If Jesus' sacrifice was "once for all" (Heb 7:28; 9:28), offered for all men and women of all time, then why do we call the celebration of the Mass a sacrifice?  Isn't what Jesus offered up on the Cross enough?  Of course, Jesus' sacrifice on the Cross was full and sufficient.  But Jesus continues to offer His one perfect sacrifice, re-presented on the altar of every celebration of the Mass.  It is the same sacrifice He offered on the Cross that continues to be the sacrifice He offers as our New Covenant High Priest before God in Heaven and which continues to atone for the sins of mankind.  As the inspired writer of Hebrews says in 8:3 Now every high priest is appointed to offer gifts and sacrifices; thus the necessity for this one also to have something to offer (emphasis added).  St. John Chrysostom, Archbishop of Constantinople (349-407 AD), wrote concerning Jesus' sacrifice as our High Priest: "... he says, "every high priest is appointed to offer gifts and sacrifices; hence it is necessary for this priest also to have something to offer."   [..].  But there is no priest without a sacrifice.  It is necessary then that he also should have a sacrifice" (On the Epistle to the Hebrews, 14.2).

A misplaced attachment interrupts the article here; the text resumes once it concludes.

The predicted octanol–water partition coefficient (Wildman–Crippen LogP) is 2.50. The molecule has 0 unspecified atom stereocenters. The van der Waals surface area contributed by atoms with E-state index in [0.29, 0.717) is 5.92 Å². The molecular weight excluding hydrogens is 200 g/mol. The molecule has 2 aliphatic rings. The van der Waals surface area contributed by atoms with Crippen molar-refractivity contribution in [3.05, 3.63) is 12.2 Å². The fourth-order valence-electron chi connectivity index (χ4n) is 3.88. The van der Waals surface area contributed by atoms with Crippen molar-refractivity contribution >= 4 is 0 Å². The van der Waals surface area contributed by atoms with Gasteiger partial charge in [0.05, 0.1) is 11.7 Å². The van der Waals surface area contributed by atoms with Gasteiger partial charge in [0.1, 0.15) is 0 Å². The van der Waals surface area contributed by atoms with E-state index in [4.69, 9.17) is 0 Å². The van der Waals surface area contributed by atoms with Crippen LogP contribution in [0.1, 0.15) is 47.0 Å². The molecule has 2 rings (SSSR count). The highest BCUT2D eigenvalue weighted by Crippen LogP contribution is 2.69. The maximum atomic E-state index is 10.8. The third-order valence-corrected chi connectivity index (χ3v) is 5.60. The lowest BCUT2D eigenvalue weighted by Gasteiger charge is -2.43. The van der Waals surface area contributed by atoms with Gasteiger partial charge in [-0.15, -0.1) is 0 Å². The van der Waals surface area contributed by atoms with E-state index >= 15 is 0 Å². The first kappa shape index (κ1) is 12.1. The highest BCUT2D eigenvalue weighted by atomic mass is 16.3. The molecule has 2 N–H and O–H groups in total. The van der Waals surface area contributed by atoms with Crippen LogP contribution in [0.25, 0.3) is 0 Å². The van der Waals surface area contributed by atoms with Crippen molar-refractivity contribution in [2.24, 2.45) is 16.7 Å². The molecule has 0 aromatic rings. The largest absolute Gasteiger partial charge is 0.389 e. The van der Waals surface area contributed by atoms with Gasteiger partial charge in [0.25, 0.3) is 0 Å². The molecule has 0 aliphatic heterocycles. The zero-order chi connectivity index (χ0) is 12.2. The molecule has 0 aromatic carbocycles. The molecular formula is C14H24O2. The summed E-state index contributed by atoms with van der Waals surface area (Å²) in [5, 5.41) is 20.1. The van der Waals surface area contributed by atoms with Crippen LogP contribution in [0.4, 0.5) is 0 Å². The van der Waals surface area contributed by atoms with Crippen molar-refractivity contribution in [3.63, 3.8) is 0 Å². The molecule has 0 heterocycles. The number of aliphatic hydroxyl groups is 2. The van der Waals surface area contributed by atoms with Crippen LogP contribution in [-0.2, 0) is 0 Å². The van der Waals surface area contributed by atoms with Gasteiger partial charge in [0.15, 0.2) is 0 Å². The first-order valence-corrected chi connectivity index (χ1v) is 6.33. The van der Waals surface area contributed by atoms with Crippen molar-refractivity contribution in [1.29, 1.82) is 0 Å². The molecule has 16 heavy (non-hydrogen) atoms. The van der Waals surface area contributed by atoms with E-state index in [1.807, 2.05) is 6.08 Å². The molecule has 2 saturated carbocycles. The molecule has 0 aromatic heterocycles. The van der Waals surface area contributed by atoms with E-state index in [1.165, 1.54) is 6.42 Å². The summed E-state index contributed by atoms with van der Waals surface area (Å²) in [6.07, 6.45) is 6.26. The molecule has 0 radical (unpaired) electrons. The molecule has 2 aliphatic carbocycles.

See the document "Is the Eucharist a True Sacrifice" also see CCC# 1330; 1366-67; and read Hebrews 8:1-3 while considering that a high priest is a high priest only because he offers up a sacrifice to God as God's representative to His people.

The Gospel of Mark 12:28-34 ~ The Greatest Commandment
28 One of the scribes, when he came forward and heard them disputing and saw how well he had answered them, asked him, "Which is the first of all the commandments?"  29 Jesus replied, "The first is this: 'Hear O Israel! The Lord our God is Lord alone!  30 You shall love the Lord your God with all your heart, with all your soul, with all your mind, and with all your strength.'  31 The second is this: 'You shall love your neighbor as yourself.'  There is no other commandment greater than these."  32 The scribe said to him, "Well said, teacher.  You are right in saying, 'He is One and there is no other than he.'  33 And 'to love him with all your heart, with all your understanding, with all your strength, and to love your neighbor as yourself' is worth more than all burnt offerings and sacrifices."  34 And when Jesus saw that he answered with understanding, he said to him, "You are not far from the kingdom of God."  And no one dared to ask him any more questions.